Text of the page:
6. George Kittle, Iowa, 22 Catches, 314 Yards, 4 Touchdowns: Kittle was hampered by injuries his final season at Iowa but still flashed serious ability at the position. Kittle is a fantastic athlete whose receiving ability was underused in a flaccid Hawkeye passing game, but Kittle was also a very good blocker who was an important part of Iowa's strong run game. Kittle could improve his technique as a receiver and try winning with more savvy instead of solely depending on athletic ability, but, if he can stay healthy, he will be a valuable piece in the league.

5. Bucky Hodges, Virginia Tech, 48 Catches, 691 Yards, 7 Touchdowns: Bucky Hodges has only been playing the tight end position for a few years after he switched from quarterback when he got to Virginia Tech. The 6'6" behemoth is a massive downfield target who flashes a rare ability to dominate the catch point. He is bigger than all cornerbacks and faster than all linebackers, making him a fascinating "move" tight end prospect. He is still pretty raw in every aspect of his game and god forbid you ask him to block, but if he can overcome inconsistencies as a pass catcher, an NFL team will get a very dynamic match up night mare.

4. Michael Roberts, Toledo, 45 Catches, 533, 533 Yards: Roberts is among my favorite players in this class. The 6'4", 270 pound tight end picked up a first down on over 80% of his catches and scored a touchdown on an insane 35.5% of his receptions. Roberts is a dependable, dominating pass catching target who can win contested situations and also play strongly after the catch. His thick, strong build also make him an outstanding blocker. Roberts might not be a big school name, but his tape and production speaks for itself.

3. David Njoku, Miami, 43 Catches, 698 Yards, 8 Touchdowns: Like a lot of the tight ends in this class, Njoku is a stellar athlete. His explosiveness as a pass catcher is tremendous and he may have the highest ceiling in the entire class. He has room to grow into his body and improve his technique as a route runner and a blocker, but as Njoku continues to learn the position, the limits in which he could be good are endless.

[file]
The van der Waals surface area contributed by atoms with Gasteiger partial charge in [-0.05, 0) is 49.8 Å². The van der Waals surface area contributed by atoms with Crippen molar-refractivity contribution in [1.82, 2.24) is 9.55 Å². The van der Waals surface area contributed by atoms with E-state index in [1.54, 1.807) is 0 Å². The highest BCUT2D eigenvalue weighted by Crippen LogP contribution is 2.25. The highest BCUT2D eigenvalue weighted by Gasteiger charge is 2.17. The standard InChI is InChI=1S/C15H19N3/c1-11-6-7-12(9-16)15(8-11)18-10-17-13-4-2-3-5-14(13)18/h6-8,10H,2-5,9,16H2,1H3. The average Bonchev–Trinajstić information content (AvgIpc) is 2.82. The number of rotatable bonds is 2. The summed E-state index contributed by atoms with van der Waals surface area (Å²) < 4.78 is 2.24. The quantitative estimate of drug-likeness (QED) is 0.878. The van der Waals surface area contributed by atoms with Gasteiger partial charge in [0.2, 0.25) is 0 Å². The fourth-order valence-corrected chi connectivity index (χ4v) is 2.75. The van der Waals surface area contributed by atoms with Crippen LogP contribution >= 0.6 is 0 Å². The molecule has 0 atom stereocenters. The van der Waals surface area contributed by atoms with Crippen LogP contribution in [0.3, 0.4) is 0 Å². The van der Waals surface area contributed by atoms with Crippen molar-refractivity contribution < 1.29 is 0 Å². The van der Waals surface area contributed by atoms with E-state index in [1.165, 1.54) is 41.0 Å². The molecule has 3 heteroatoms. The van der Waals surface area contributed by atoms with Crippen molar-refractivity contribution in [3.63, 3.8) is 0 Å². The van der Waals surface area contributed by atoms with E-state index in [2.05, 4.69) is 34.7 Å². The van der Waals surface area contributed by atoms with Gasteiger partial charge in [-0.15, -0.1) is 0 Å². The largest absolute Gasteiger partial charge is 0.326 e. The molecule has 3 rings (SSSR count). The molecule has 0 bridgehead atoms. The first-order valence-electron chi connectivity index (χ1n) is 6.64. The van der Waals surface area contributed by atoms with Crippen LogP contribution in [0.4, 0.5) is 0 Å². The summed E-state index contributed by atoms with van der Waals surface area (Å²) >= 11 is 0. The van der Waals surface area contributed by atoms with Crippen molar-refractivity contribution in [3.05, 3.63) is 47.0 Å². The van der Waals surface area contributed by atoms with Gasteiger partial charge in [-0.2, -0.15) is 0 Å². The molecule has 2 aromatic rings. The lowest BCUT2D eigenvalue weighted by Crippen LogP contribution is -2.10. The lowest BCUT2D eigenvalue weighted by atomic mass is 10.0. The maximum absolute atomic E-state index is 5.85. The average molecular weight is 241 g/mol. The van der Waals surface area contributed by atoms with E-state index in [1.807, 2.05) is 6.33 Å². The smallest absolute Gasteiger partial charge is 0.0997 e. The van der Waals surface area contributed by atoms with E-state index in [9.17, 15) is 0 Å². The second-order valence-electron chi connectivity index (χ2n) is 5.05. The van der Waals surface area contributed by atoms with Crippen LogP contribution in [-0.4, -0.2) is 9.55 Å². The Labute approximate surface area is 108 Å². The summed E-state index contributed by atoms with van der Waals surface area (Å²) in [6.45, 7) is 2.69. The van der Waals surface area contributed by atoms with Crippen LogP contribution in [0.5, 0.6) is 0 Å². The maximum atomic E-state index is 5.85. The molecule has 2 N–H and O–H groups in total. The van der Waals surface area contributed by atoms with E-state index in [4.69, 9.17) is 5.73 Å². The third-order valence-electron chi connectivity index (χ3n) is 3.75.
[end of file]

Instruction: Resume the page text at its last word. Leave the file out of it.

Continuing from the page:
2. Evan Engram, Ole Miss, 65 Catches, 926 Yards, 8 touchdowns: At 6'3" and 234 pounds, there is a legitimate debate of whether or not the "undersized" tight end with 4.42 speed should just become a full time wide receiver. Considering Engram is actually a very good blocker, I would argue that it would mitigate his speed advantage that he has against linebackers and safeties and moving him would be unnecessary. Engram should be a guy who gets moved all over an offense to create mismatches and he is a solid blocker to boot who can help block in line or out of the backfield. Engram will be an exciting player on the right team with his speed, blocking ability and savvy as a pass catcher. The only concern has to do with his size, but it really has not hampered him yet.

1. OJ Howard, Alabama, 45 Catches, 595 Yards, 3 Touchdowns: One of the biggest crimes of college football is that we never got to see OJ Howard as a featured player in the Alabama offense because whenever he was, he was truly dominant. At 6'6", 250 pounds with 10 inch hands, Howard has ideal build for the position. As a traditional tight end, Howard is a dominant, consistent blocker who will be a pivotal piece in a run game. Even more valuable, however, is his speed and polish as a pass catcher. Howard is one of the higher upside players in this class and, yet, also has one of the highest floors. Every team in the NFL gets better with him on the field and he should be one of the first 10 players taken this season.